The GTFF proposed a raise of 6.1% for the minimum wage of GTFs over the next two academic years in order to help close the gap between what GTFs earn and what the University estimates it costs to live in Eugene. Based on our calculations, this would result in raises for around half of our members and cost the University just over 1 million dollars over the 2 years of the agreement. The administration’s counter offer was 1.5% in year one and 2% in year two. This would affect just one third of GTFs and cost the University around $215,000 over the two years, a smaller figure than some administrators make in one year alone. Their proposal does nothing to close the gap between wages and expenses for GTFs.

As for student fees, the GTFF proposed eliminating student fees completely for GTFs, resulting in around $280,000 of lost revenue during the academic year for the University from GTFs each year. The administration proposed switching to a percentage-based fee model for GTFs – asking GTFs to pay 12% of the total graduate student fee each quarter of the academic year. Switching to this model, and assuming that fees would grow at 8% (as they have averaged annually since 2008), would result in the University increasing the fee revenue from GTFs by a little more than $54,000 over those 2 years. This already makes up for 1⁄4 of the raise that GTFs would receive. Does the administration really expect the GTFs to pay for at least 1⁄4 of their own raise?

The GTFF is very reluctant to accept a change to a percentage model for GTF contribution to fees. We are concerned with the administration subsequently greatly increasing fees on graduate students, placing a new financial burden on GTFs. This is the case for graduate students at some other universities, sometimes putting fees at values comparable to tuition. We do not want to see that happen here. Going to a percentage model with not save graduate students money. Shifting away from a flat dollar value will increase the amount of money you have to pay to the University.

The final piece of the financial puzzle is healthcare. Our calculations estimate that giving GTFs major dental coverage and doubling the vision coverage for GTFs would cost the University 1.348 million dollars over the two years of our collective bargaining agreement. The administration, of course, does not believe we should get this coverage. The administration was concerned that none of the GTFF calculations included premium increases for our health insurance, as this will be a major increase in cost to the university The GTFF calculations were not meant to take these into account, as our calculations were just meant to look at the expenses for things both sides bargained for. No one, other than Pacific Source, has a say in how much premiums will increase yearly, so these figures were not included by the GTFF. However, we do recognize that this is an important expense to look at, so we will try to include this in a 2nd draft of expenses, hopefully after the health and welfare trust completes a report on our health insurance.

Based just on the items outlined above, the GTFF estimates the cost to the University of a little over 3 million dollars over the two years of the agreement. This represents less than 1% of the 442 million dollars in E&G fund revenue the University pulled in just this past academic year and less than 10% of the 31 million dollar profit the E&G fund turned. (The E&G funds is the pool of money that the administration claims is the only one to consider when looking at how to pay for GTFs – a claim the GTFF thinks is lame, but even if we limit ourselves to that fund, what we proposed is still reasonable). The administration’s proposals would increase the cost to the University by around $158,000 over the 2 years, an average of 0.018% of their E&G budget for one year. Is that really all we are worth to them? Can the University really only afford an extra $4.39/month per graduate student?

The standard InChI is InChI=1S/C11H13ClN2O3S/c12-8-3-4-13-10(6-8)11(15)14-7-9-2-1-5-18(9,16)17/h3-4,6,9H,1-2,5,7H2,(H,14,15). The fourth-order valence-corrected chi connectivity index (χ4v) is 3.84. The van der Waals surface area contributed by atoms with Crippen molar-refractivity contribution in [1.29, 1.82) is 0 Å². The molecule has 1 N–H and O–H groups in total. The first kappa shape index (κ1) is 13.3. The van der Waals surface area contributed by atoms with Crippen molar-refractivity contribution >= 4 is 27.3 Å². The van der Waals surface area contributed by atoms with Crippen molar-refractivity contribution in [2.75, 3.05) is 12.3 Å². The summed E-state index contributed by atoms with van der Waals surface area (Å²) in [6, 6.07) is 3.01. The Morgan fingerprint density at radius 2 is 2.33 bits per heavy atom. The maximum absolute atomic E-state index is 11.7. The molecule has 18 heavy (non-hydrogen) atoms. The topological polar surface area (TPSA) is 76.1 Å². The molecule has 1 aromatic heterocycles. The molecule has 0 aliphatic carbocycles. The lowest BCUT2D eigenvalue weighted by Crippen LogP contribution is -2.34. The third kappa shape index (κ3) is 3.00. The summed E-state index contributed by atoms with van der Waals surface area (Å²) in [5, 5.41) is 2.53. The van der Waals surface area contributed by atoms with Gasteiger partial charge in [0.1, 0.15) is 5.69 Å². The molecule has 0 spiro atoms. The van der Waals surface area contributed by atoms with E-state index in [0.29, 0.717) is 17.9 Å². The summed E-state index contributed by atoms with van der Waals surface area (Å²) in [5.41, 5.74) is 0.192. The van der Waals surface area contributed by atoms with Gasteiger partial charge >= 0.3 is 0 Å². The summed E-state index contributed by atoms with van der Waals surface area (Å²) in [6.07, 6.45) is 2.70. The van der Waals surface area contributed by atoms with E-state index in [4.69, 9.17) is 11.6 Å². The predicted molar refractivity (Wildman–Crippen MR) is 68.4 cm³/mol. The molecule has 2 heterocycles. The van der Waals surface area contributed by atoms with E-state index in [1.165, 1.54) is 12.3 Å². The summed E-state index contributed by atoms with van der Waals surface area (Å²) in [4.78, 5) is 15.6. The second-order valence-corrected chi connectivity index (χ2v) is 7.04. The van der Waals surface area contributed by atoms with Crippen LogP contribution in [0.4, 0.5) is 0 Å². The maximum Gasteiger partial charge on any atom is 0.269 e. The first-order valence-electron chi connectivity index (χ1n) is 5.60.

This was the last bargaining session before the GTFF collective bargaining agreement ends on March 31st. The labor protections in the CBA will continue to be in affect until a new one is ratified, but, without a new CBA, conditions for GTFs cannot improve. There will be no future pay raises. There can be no medical leave. You don’t have a right to access to kitchen facilities or clean offices. We must continue to work together and fight for the benefit of all GTFs. On Friday April 11th, there will be a very important general membership meeting where we will discuss our priorities in bargaining. Think about what things you personally thing are important enough for us to keep fighting for, what concessions you feel we could make to the administration and to what extremes you believe the GTF should go to in order to get those things we believe we deserve. It is important for as many members as possible to come to the GMM so that we can hear voices from across campus and have a good idea of what our membership wants collectively. Decisions made at the bargaining table affect all of us, so all of us should share our input. Please consider coming the GMM, we want to see you and hear what you have to say. Also, there will be food.